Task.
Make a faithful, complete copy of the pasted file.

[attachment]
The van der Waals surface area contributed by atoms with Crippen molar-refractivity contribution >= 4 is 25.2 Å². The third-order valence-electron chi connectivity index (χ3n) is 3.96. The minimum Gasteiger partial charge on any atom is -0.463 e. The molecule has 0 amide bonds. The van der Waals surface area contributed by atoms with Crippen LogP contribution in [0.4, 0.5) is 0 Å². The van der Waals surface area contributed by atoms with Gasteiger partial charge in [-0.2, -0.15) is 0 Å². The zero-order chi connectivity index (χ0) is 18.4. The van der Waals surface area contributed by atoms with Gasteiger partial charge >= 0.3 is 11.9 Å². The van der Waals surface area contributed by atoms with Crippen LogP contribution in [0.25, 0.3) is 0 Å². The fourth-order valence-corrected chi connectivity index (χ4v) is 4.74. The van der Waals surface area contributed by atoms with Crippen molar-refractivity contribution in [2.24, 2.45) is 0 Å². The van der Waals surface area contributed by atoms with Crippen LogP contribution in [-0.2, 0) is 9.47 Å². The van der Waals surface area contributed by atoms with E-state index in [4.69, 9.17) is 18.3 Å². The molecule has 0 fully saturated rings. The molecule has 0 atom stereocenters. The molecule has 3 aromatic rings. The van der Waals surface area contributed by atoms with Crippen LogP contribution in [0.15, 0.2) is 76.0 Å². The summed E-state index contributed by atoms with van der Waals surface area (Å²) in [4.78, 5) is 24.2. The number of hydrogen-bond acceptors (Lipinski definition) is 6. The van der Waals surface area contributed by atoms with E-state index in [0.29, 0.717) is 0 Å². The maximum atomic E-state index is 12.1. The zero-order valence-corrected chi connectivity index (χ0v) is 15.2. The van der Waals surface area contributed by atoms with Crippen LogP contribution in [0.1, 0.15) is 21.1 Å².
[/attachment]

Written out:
The van der Waals surface area contributed by atoms with Crippen molar-refractivity contribution >= 4 is 25.2 Å². The third-order valence-electron chi connectivity index (χ3n) is 3.96. The minimum Gasteiger partial charge on any atom is -0.463 e. The molecule has 0 amide bonds. The van der Waals surface area contributed by atoms with Crippen LogP contribution in [0.4, 0.5) is 0 Å². The van der Waals surface area contributed by atoms with Gasteiger partial charge in [-0.2, -0.15) is 0 Å². The zero-order chi connectivity index (χ0) is 18.4. The van der Waals surface area contributed by atoms with Gasteiger partial charge >= 0.3 is 11.9 Å². The van der Waals surface area contributed by atoms with Crippen LogP contribution in [0.25, 0.3) is 0 Å². The fourth-order valence-corrected chi connectivity index (χ4v) is 4.74. The van der Waals surface area contributed by atoms with Crippen molar-refractivity contribution in [2.24, 2.45) is 0 Å². The van der Waals surface area contributed by atoms with Crippen LogP contribution in [-0.2, 0) is 9.47 Å². The van der Waals surface area contributed by atoms with E-state index in [4.69, 9.17) is 18.3 Å². The molecule has 0 fully saturated rings. The molecule has 0 atom stereocenters. The molecule has 3 aromatic rings. The van der Waals surface area contributed by atoms with Crippen LogP contribution in [0.15, 0.2) is 76.0 Å². The summed E-state index contributed by atoms with van der Waals surface area (Å²) in [4.78, 5) is 24.2. The number of hydrogen-bond acceptors (Lipinski definition) is 6. The van der Waals surface area contributed by atoms with E-state index in [0.29, 0.717) is 0 Å². The maximum atomic E-state index is 12.1. The zero-order valence-corrected chi connectivity index (χ0v) is 15.2. The van der Waals surface area contributed by atoms with Crippen LogP contribution in [0.1, 0.15) is 21.1 Å².